“This sometimes is put as whether the respondent was targeting the complainant or whether it was acting in bad faith. In other words, the legitimate interest does not arise automatically, for, as the WIPO Overview puts it:
“2.2 Does a respondent automatically have a legitimate interest in a domain name comprised of a generic (dictionary) word(s)?
“Consensus view: If the complainant makes a prima facie case that the respondent has no rights or legitimate interests, and the respondent fails to show one of the three circumstances under Paragraph 4(c) of the Policy, then the respondent may lack a legitimate interest in the domain name, even if it is a domain name comprised of a generic word(s). Factors a panel should look for when determining legitimate use would include the status and fame of the mark, whether the respondent has registered other generic names, and what the domain name is used for (a respondent is likely to have a right to a domain name “apple” if it uses it for a site for apples but not if the site is aimed at selling computers or pornography). (Emphasis added).””
“The essential question, therefore, is whether it has been established or can be inferred from the evidence that the Respondent was targeting the Complainant and its trademark, acting in bad faith towards it or capitalizing on the Complainant’s trademark interest.”
“Applying those tests, it must first be said that the evidence shows that the Complainant’s trademark must be very well known in India, but there is little evidence presented to show us the renown of the trademark outside of India.”
On the balance of probabilities, the Panel’s view is that the standing of the trademark outside India is probably similar to the standing of the trademark in Jet Marques v. Vertical Axis, Inc.:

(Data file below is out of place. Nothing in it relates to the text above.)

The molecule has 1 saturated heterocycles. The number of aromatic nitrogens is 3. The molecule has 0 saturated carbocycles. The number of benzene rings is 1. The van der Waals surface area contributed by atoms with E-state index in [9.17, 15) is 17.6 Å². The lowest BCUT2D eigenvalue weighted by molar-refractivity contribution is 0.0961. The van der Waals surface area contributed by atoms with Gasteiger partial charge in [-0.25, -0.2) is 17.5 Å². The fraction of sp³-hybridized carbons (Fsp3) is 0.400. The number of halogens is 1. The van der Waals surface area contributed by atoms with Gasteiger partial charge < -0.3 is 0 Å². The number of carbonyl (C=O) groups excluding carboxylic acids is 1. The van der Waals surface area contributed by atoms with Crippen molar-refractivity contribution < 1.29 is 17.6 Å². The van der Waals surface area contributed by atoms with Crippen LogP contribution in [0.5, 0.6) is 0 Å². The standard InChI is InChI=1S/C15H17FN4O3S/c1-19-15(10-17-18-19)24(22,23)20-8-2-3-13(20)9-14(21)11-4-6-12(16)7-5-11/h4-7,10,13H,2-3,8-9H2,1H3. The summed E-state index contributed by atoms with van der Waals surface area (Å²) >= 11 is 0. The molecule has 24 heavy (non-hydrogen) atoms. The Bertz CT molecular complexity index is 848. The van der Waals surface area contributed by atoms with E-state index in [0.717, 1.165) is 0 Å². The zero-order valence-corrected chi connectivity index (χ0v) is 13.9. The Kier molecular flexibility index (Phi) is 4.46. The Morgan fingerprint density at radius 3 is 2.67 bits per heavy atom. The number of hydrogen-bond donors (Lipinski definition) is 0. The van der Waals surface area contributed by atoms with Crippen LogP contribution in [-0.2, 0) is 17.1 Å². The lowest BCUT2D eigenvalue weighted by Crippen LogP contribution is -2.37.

“ The Complainant’s evidence of the use of the trademark outside France is insufficient to establish the reputation outside that country for which the Complainant contends. The Panel accepts that the trademark may be known by those engaged in the travel industry, but the Respondent does not appear to fit into that category. The Respondent’s website appears to do little more than provide a platform for sponsored advertisements provided by others, with the Respondent deriving click-through revenue in exchange for providing that service.”
“Secondly, the evidence is that the Respondent has registered many other generic names, over 280, including many that are combinations of the adjective Indian and a noun, such as <indiangasolineprices.com>, <indiantrees.com>, <indiancorn.com>, <indianbeers.com>, <indianjewelry.com> and many which are the combination of a geographical entity fashioned into an adjective together with the noun ‘oil’, such as <egyptianoil.com> and <albertaoil.com>. This practice, especially given that it is the Respondent’s business to register such names, not only tends to suggest that it was probably not targeting the Complainant, but makes it inherently unlikely that it was doing so.”
“Thirdly, judging by the use the Respondent made of the disputed domain name and the website to which it resolved, it was not targeting the Complainant. The website to which the disputed domain name resolves is a parking page with links to all of the blandishments of modern life from dating services to finance and motor cars and is clearly designed to be a generalist site to which users will find their way while searching, as they do, for generic websites that promote general goods and services.”